Is it fair?

FAIR USE

Copyright law attempts to find a balance between the rights of creators of original works and the public interest. The right of the owner of copyright to reproduce or authorize others to reproduce his work is subject to certain limitations, including the doctrine of fair use. The doctrine of fair use has been codified in section 107 of the U.S. copyright law (title 17, U. S. Code), which includes a list of purposes for which the reproduction of a particular work may be considered fair. (1)

Section 107 establishes four factors to be taken into account when determining whether or not a particular use is fair:

  1. “The purpose and character of the use, including whether such use is of commercial nature or is for nonprofit educational purposes
  2. The nature of the copyrighted work
  3. The amount and substantiality of the portion used in relation to the copyrighted work as a whole
  4. The effect of the use upon the potential market for, or value of, the copyrighted work.” (2)

There is no simple test to determine fair use. Fair use should be considered carefully for each situation by weighing the four factors cited above, and if there is doubt about the application of the fair use doctrine in a particular situation, then the use of the copyrighted material in question should not be used. (3, 4)

DISTANCE EDUCATION

The fair use exemption lists education, research, and scholarship among potential fair use scenarios. Although fair use allows educators to use copyrighted works without permission, however, “it should not be assumed that every use of a copyrighted work in an educational environment is a fair use.” (5) Additionally, citing the source of the work or restricting access to students only does not constitute fair use. (6)

Distance education raises additional issues about the use of materials for educational purposes. Digital multimedia, including PowerPoint Presentations, audio and video clips, and scanned documents, are often made available via course Websites or content management systems. (7)

The Digital Millennium Copyright Act, in an effort to extend copyright balance to digitized materials, in effect restricted the use of materials in online classes. The Technology, Education, and Copyright Harmonization Act (TEACH) addresses those restrictions by “expanding the Fair Use exemption of copyright law to include online education at accredited nonprofit colleges and universities.” (8) Under the TEACH Act, accredited, nonprofit educational institutions may transmit performances and displays of copyrighted works as part of a course, provided certain conditions are met.” (9)

In addition to considering the four factors established by section 107 of the U.S. copyright law, instructors should weigh how long the work will be available to students and if the location of the materials is restricted to students enrolled in the class. (10) The Copyright Advisory Office of Columbia University recommends that the content management system or course Website should include only material for which the instructor, the library, or another unit of the educational institution possesses a lawfully obtained copy.” (11)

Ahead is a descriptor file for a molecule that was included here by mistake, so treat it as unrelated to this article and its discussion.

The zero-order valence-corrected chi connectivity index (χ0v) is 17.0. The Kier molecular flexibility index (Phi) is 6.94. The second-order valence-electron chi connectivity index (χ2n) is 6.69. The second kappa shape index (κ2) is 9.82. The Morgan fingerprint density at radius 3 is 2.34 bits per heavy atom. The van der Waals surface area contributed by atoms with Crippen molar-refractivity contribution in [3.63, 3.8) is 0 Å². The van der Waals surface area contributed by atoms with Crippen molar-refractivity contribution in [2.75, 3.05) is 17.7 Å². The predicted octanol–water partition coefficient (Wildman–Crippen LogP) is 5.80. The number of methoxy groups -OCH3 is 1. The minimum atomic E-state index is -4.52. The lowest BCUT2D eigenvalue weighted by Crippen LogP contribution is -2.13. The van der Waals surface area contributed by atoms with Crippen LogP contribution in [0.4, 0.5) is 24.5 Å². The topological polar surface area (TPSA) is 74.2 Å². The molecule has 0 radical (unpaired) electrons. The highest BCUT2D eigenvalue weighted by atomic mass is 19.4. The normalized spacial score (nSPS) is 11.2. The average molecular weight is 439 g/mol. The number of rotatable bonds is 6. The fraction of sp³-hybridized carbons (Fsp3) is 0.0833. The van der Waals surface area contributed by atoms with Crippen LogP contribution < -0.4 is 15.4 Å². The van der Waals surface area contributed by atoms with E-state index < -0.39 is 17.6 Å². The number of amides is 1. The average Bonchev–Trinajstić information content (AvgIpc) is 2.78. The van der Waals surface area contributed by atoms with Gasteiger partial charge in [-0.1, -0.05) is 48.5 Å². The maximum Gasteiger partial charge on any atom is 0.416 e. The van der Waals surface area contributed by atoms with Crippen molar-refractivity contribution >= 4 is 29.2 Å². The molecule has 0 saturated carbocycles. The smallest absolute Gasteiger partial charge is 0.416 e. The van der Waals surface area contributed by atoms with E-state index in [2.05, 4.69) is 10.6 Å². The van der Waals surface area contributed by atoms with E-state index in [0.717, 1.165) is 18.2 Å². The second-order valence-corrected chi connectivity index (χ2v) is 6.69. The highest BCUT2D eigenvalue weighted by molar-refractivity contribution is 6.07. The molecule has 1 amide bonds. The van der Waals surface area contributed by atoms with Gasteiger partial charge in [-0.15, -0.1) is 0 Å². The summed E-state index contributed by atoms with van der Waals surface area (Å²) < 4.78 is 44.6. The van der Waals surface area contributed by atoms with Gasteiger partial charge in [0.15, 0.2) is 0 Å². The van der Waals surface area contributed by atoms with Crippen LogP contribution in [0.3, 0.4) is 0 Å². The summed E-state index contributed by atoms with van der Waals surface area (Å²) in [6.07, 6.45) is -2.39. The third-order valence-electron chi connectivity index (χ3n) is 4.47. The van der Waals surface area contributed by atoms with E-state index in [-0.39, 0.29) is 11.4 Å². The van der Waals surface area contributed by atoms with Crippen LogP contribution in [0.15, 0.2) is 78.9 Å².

CONTENT

An instructor may want to create content for a course and include material created by others. It is legal to link to copyrighted materials hosted elsewhere; therefore, an instructor can avoid potential copyright infringement by linking to a Website. Additionally, works in the public domain are owned by the public and are not protected by intellectual property laws. These works are free to be used and can be included in content without the consideration of fair use criteria. (12)

Some content can be found for use through Creative Commons licenses, the intent of which is to provide for the sharing of information. In fact, Creative Commons “licensing and contract arrangements include dedication to the public domain and open content licensing terms.” (13)  Creative Commons licenses support the Open Educational Resources movement by providing instructors with an avenue for remixing materials and lesson plans and redistributing lectures. (14)

SOURCES:

  1. http://www.copyright.gov/fls/fl102.html
  2. http://www.copyright.gov/fls/fl102.html
  3. http://www.ala.org/ala/issuesadvocacy/copyright/copyrightarticle/whatfairuse.cfm
  4. http://www.copyright.gov/fls/fl102.html
  5. http://www.ala.org/ala/issuesadvocacy/copyright/copyrightarticle/whatfairuse.cfm
  6. http://copyright.columbia.edu/copyright/fair-use/practical-applications/posting-course-materials-online/
  7. http://citl.indiana.edu/services/instructionalTechnology/fairuse.php
  1. http://www.washburn.edu/copyright/faculty/copyrightprimer.html
  2. http://citl.indiana.edu/services/instructionalTechnology/fairuse.php
  3. http://citl.indiana.edu/services/instructionalTechnology/fairuse.php
  4. http://copyright.columbia.edu/copyright/fair-use/practical-applications/posting-course-materials-online/
  5. http://citl.indiana.edu/services/instructionalTechnology/fairuse.php
  6. http://citl.indiana.edu/services/instructionalTechnology/fairuse.php
  7. http://creativecommons.org/education
Advertisements